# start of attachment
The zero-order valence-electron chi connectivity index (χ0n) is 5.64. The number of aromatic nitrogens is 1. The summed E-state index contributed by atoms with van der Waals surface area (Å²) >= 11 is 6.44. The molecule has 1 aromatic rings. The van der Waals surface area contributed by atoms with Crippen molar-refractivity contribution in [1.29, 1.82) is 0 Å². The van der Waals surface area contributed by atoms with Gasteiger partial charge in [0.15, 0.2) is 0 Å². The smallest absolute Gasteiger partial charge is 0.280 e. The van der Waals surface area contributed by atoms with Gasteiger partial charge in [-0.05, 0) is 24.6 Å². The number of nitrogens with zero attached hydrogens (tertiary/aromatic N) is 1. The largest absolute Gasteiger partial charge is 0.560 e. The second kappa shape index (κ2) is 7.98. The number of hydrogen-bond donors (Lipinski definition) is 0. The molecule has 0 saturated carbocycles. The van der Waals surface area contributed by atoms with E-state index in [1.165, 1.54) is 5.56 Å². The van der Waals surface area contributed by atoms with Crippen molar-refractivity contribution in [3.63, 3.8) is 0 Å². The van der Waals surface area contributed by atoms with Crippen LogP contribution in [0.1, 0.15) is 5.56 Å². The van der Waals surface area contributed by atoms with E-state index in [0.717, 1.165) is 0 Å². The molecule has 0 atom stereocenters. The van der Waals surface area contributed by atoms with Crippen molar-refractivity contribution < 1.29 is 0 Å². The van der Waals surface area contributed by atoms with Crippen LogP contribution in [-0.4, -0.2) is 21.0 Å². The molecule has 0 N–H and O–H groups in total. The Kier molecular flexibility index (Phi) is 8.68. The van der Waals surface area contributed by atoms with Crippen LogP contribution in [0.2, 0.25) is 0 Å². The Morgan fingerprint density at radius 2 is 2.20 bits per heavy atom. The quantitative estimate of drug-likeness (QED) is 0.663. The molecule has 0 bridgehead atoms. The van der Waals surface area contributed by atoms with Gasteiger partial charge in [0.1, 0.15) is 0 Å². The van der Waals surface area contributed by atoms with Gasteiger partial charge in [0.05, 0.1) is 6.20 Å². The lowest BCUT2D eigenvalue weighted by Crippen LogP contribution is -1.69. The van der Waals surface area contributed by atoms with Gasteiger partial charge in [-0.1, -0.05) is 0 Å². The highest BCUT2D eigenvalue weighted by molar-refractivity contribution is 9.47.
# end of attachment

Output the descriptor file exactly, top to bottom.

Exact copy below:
The zero-order valence-electron chi connectivity index (χ0n) is 5.64. The number of aromatic nitrogens is 1. The summed E-state index contributed by atoms with van der Waals surface area (Å²) >= 11 is 6.44. The molecule has 1 aromatic rings. The van der Waals surface area contributed by atoms with Crippen molar-refractivity contribution in [1.29, 1.82) is 0 Å². The van der Waals surface area contributed by atoms with Gasteiger partial charge in [0.15, 0.2) is 0 Å². The smallest absolute Gasteiger partial charge is 0.280 e. The van der Waals surface area contributed by atoms with Gasteiger partial charge in [-0.05, 0) is 24.6 Å². The number of nitrogens with zero attached hydrogens (tertiary/aromatic N) is 1. The largest absolute Gasteiger partial charge is 0.560 e. The second kappa shape index (κ2) is 7.98. The number of hydrogen-bond donors (Lipinski definition) is 0. The molecule has 0 saturated carbocycles. The van der Waals surface area contributed by atoms with E-state index in [1.165, 1.54) is 5.56 Å². The van der Waals surface area contributed by atoms with Crippen molar-refractivity contribution in [3.63, 3.8) is 0 Å². The van der Waals surface area contributed by atoms with Crippen LogP contribution in [0.1, 0.15) is 5.56 Å². The van der Waals surface area contributed by atoms with E-state index in [0.717, 1.165) is 0 Å². The molecule has 0 atom stereocenters. The van der Waals surface area contributed by atoms with Crippen molar-refractivity contribution < 1.29 is 0 Å². The van der Waals surface area contributed by atoms with Crippen LogP contribution in [-0.4, -0.2) is 21.0 Å². The molecule has 0 N–H and O–H groups in total. The Kier molecular flexibility index (Phi) is 8.68. The van der Waals surface area contributed by atoms with Crippen LogP contribution in [0.2, 0.25) is 0 Å². The Morgan fingerprint density at radius 2 is 2.20 bits per heavy atom. The quantitative estimate of drug-likeness (QED) is 0.663. The molecule has 0 bridgehead atoms. The van der Waals surface area contributed by atoms with Gasteiger partial charge in [0.1, 0.15) is 0 Å². The van der Waals surface area contributed by atoms with Gasteiger partial charge in [0.05, 0.1) is 6.20 Å². The lowest BCUT2D eigenvalue weighted by Crippen LogP contribution is -1.69. The van der Waals surface area contributed by atoms with Gasteiger partial charge in [-0.1, -0.05) is 0 Å². The highest BCUT2D eigenvalue weighted by molar-refractivity contribution is 9.47.